ED SHEERAN’S “Galway Girl”: As Regressive as Bewitched and The Corrs, without the irony

As someone who considers themselves an avid consumer of quality music spanning most genres,  Ed Sheeran’s particular brand of  earworm pop has  always  presented me with a minor  internal conflict.  I often find myself in public places  mindlessly humming to his radio-ready hits before lambasting  myself  for succumbing to their saccharine immediacy.  I  then flick back to whatever “Indier -than- thou” soundscape I think I ought to be listening to that week.. and repeat cycle. As an Irish person, specifically a proud Galway native however,  Ed’s latest hit “ Galway Girl” presents a more personal affront which I was less  casually able to dismiss. The opening  bars of  Ed’s  version of “Galway Girl” meander fairly innocuously,  almost indistinct from the rest of his back catalogue.   Lyrically,  he intersperses original “Galway Girl”  lines with new  quasi-rapped references to jagerbombs. The  end  result is peppered with  jarring new geographical inaccuracies (FYI, there are no pubs on Grafton street!) So far, slightly irritating  but  hardly overtly offensive. At the chorus however, my  discomfort  escalates, hackles bristle.   Jangling  pseudo-Gaelic instrumentation  kicks in,  overlaid with heavy Autotune: a sonic “sting in the tail”.  The overall effect is “Bewitched”  meets  “The Corrs”, and not in a sweetly  Ironic  90’s-nostalgia-kinda-way.  I can no longer dismiss  the track as harmless pop fodder. This is a jarring misappropriation of Irish Trad Music.

Ed is often heard romanticising and championing Irish Trad music. He has legitimate Irish credentials, having Irish ancestry through his father’s family.  He garnered an air of authenticity by working in Ireland with Irish Trad group Beoga  to record the samples used on the track.   Disappointing  then that  on the biggest chorus of the summer he used a regressive, shoddily  Autotuned  Trad sample .  The implication is that he is entitled to plunder Irish culture however he pleases.   As an artist with an international platform claiming admiration for  Irish trad music, Ed  could do infinitely better.  There is a wealth of contemporary Irish artists innovatively melding Trad music with genre-bending  Indie, R&B and Techno and conferring  it with  new relevance . (See especially, Daithi)  We should be striving to bring Trad  progressively forwards into the 21st century on a world stage.  We don’t need Sheeran reductively and regressively dragging us back into the 90s. Perhaps in part due to Ed’s  starkly Caucasian (aka ginger!) appearance,   his  regressive use of  shoddy pseudo-Trad Irish music samples hasn’t  presented an obvious affront, and has  managed to fly insidiously under the critical radar.   Indeed  the Irish ourselves have turned a blind eye,  making the song  the  Irish  singles  #1  for weeks on end this year.

In stark contrast, when  middle-America’s  white EDM king Diplo used  a watered-down Reggae-lite  music sample  in  his  Reggae-RnB crossover project Major Lazer,  he was publicly insulted by Barbadian Rihanna who snidely dismissed  it as “Reggae for airports”. The lesson, when it comes to cultural appropriation in music, is to do it with maximum authenticity, otherwise leave  it  in the studio.  Nobody  wants to see their national culture lampooned on a world stage, unless its  themselves making the joke.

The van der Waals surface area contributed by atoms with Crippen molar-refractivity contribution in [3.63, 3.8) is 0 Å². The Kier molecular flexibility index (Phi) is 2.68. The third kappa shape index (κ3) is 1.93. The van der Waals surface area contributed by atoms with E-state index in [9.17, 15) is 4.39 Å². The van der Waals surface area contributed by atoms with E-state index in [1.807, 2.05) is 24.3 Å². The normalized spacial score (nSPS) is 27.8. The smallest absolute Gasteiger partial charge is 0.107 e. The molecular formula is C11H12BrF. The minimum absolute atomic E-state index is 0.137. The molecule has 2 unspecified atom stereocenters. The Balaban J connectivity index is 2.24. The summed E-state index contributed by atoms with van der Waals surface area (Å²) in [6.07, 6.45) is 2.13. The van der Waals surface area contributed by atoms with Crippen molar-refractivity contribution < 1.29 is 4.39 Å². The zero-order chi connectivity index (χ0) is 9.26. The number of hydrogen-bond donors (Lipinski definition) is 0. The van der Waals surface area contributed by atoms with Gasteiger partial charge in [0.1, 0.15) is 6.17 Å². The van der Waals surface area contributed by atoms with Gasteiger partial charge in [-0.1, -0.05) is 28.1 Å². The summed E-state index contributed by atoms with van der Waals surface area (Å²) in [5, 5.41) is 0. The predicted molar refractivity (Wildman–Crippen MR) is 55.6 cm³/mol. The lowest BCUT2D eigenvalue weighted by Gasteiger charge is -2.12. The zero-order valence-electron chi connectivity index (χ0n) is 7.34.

I’m not blind to the significant financial rewards  stemming from a namecheck by  an artist with Ed Sheeran’s platform (hence seemingly the whole of Galway city  embracing their appearances in the accompanying  music video!) However we need to be mindful that our  unique Trad Music culture is worth protecting and striving to  progress forwards with integrity.

Frank Ocean’s Recent Live appearances

Frank Ocean last year  suddenly cancelled his tour to consternation from fans who had been anticpating the debut of already much-delayed  new  material. He has now finally reappeared at a select smattering of summer festivals, including LoveBox, Parklife, and Fyf. I was not able to to attend so have been instead avidly consuming online footage, and trawling the fan response.

A lone videographer projects an expansive monochrome live stream of  Ocean’s performance above a stage filled with installation art resembling Ocean’s bedroom.  The setup brilliantly envelopes the viewer, managing to capture the simultaneous claustraphobia and loneliness pervading the troubled relationship at the centre of   “Blonde”.

Given the levels of  fan anticipation  and my own positive response , I have been struck by the uniformly negative  fan reaction to these recent appearances. General consensus online seems to be of a flat atmosphere stemming from a lack of crowd interaction. Even a live cameo by Brad Pitt during Fyf festival was flatly dismissed as a gimmick. This criticism misses the point. Frank Ocean isnt an artist to “holla” cursory niceties to arbitrarily involve the crowd. Thats not his way. (Go watch  P-Diddy if you wanna be “hollered” at!) Frank Ocean’s strength (much like Kanye West or Solange) is of a nuanced musical ear coupled with a singular artistic vision reflected in live performance which cocoons the viewer into a complete visuospatial experience  and elevates the music.

During my online viewing  I was sober and in the comfort of my bedroom. Likely the nuances of the latest live appearancesare not best appreciated by those pissed  at a festival.  Perhaps he will garner more positive reviews when he takes the stage on his own merit away from the festival circuit